Trump’s campaign chief Steve Bannon registered to vote in 2 states
Miami — President Donald Trump has called for a national investigation into voter fraud, including people who registered to vote in two states — despite the fact that his campaign chief registered in both Florida in New York.
The voter registration of Stephen Bannon drew a complaint during the campaign from a group that opposed Trump, but ultimately Florida election officials dropped the complaint.
On Wednesday, the Sarasota County Supervisor of Elections office removed Bannon from the voter roll based on information received from the New York City Board of Elections, said Ron Turner, a Sarasota elections official. Bannon never voted in Sarasota County.
Bannon registered to vote in Miami but never voted there. In August, Bannon switched his voter registration to Sarasota County. The global activist group Avaaz filed a complaint with the Florida Division of Elections on Oct. 19, claiming Bannon didn't actually live at the Sarasota County address.
The address in Sarasota County was at the home of Breitbart News writer Andrew Badaloto. Bannon ran the conservative news outlet until August.
But Bannon didn't vote in Sarasota County either. On Oct. 14, he registered to vote at an address on West 40th Street in New York City, according to Thomas Connolly, a spokesman for the New York State Board of elections.
Bannon remains registered to vote in New York and voted in the Nov. 8 election, said Barbara Brunson, a clerk at the New York City Board of Elections. He voted by mail.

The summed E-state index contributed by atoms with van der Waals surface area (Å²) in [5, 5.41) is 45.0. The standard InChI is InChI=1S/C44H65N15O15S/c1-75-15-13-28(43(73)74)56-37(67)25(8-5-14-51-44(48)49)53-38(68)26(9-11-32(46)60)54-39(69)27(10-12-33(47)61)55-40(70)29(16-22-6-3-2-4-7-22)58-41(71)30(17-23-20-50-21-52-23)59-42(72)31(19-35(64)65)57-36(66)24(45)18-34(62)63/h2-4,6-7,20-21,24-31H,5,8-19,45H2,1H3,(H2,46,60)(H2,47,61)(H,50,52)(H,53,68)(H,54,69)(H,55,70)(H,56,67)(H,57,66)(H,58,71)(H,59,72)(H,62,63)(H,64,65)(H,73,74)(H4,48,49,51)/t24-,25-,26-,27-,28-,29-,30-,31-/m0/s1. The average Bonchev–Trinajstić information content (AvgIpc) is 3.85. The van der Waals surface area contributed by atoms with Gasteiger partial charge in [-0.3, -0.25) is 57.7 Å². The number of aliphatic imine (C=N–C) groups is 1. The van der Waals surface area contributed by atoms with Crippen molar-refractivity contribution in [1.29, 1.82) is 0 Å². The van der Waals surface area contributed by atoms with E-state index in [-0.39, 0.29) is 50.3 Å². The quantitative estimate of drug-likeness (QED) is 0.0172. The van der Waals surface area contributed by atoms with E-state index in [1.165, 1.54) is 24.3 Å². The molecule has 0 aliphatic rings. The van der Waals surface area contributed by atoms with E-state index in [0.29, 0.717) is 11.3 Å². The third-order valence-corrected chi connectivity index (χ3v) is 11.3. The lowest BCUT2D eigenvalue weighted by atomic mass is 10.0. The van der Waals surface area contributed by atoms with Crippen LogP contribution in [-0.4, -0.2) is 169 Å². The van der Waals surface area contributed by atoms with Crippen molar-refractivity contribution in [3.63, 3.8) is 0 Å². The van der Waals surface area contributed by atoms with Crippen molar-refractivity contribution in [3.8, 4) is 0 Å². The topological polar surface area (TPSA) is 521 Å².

Florida Division of Elections deputy counsel Lydia Atkinson wrote in a Jan. 11 letter to the person that filed the complaint that the state would take no further action after looking into it.
"These allegations are neither facially sufficient or do not set out an incident of 'election fraud' as defined," she wrote.
Kendall Coffey, a Democrat and election law expert in Florida, said voters commonly don't take the time to cancel a voter registration when they move and re-register in a new location. That's common for college students, for example.
"It is not a crime to be registered in two states as long as, at the time of each registration, the voter's residency was claimed truthfully," said Coffey, a former U.S. attorney in Miami. "Residency is principally a matter of the voter's intent as long as there is some accompanying physical movement to the new location. If one intends the new location to be his or her residence, and has a residence in the new jurisdiction to which movement has been made, courts will usually find that to be sufficient."
Trump tweeted Wednesday morning: "I will be asking for a major investigation into VOTER FRAUD, including those registered to vote in two states, those who are illegal and even, those registered to vote who are dead (and many for a long time). Depending on results, we will strengthen up voting procedures!"
Trump has repeatedly claimed widespread national voter fraud, but there is no evidence to support his claims.
On Nov. 27, he tweeted that he "won the popular vote if you deduct the millions of people who voted illegally." The fact-checking website PolitiFact rated his claim Pants on Fire.
Although there has been no evidence of national voter fraud, there have been isolated local cases. In Miami, two women were arrested for voter fraud in October. Gladys Coego, a temporary worker at the Miami-Dade elections office tasked with opening envelopes sent by voters, was accused of illegally completing mail ballots. In an unrelated case, Tomika Curgil was charged with unlawfully filling out voter-registration forms on behalf of United for Care, a group that supported the medical marijuana amendment. Both cases remain pending.